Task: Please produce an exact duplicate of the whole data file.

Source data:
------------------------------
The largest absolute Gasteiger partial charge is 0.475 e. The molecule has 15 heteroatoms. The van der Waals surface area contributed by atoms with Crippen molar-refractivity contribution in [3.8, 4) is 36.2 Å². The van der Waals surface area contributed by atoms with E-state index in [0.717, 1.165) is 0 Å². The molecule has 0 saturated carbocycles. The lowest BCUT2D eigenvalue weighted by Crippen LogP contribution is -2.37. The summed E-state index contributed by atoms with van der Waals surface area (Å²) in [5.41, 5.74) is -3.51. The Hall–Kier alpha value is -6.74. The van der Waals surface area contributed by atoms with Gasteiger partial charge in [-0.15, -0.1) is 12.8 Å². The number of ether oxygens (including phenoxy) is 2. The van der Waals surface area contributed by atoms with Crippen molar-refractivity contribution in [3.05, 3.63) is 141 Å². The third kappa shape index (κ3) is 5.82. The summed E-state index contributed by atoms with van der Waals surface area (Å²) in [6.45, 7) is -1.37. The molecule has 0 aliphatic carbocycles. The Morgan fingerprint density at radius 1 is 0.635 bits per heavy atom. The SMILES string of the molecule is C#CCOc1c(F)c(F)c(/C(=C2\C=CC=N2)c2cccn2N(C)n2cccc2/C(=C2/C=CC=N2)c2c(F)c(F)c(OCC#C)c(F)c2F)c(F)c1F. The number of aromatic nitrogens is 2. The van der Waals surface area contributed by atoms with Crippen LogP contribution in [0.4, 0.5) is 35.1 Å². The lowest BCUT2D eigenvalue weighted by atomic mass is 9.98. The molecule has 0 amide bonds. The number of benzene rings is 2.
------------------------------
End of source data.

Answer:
The largest absolute Gasteiger partial charge is 0.475 e. The molecule has 15 heteroatoms. The van der Waals surface area contributed by atoms with Crippen molar-refractivity contribution in [3.8, 4) is 36.2 Å². The van der Waals surface area contributed by atoms with E-state index in [0.717, 1.165) is 0 Å². The molecule has 0 saturated carbocycles. The lowest BCUT2D eigenvalue weighted by Crippen LogP contribution is -2.37. The summed E-state index contributed by atoms with van der Waals surface area (Å²) in [5.41, 5.74) is -3.51. The Hall–Kier alpha value is -6.74. The van der Waals surface area contributed by atoms with Gasteiger partial charge in [-0.15, -0.1) is 12.8 Å². The number of ether oxygens (including phenoxy) is 2. The van der Waals surface area contributed by atoms with Crippen molar-refractivity contribution in [3.05, 3.63) is 141 Å². The third kappa shape index (κ3) is 5.82. The summed E-state index contributed by atoms with van der Waals surface area (Å²) in [6.45, 7) is -1.37. The molecule has 0 aliphatic carbocycles. The Morgan fingerprint density at radius 1 is 0.635 bits per heavy atom. The SMILES string of the molecule is C#CCOc1c(F)c(F)c(/C(=C2\C=CC=N2)c2cccn2N(C)n2cccc2/C(=C2/C=CC=N2)c2c(F)c(F)c(OCC#C)c(F)c2F)c(F)c1F. The number of aromatic nitrogens is 2. The van der Waals surface area contributed by atoms with Crippen LogP contribution in [0.4, 0.5) is 35.1 Å². The lowest BCUT2D eigenvalue weighted by atomic mass is 9.98. The molecule has 0 amide bonds. The number of benzene rings is 2.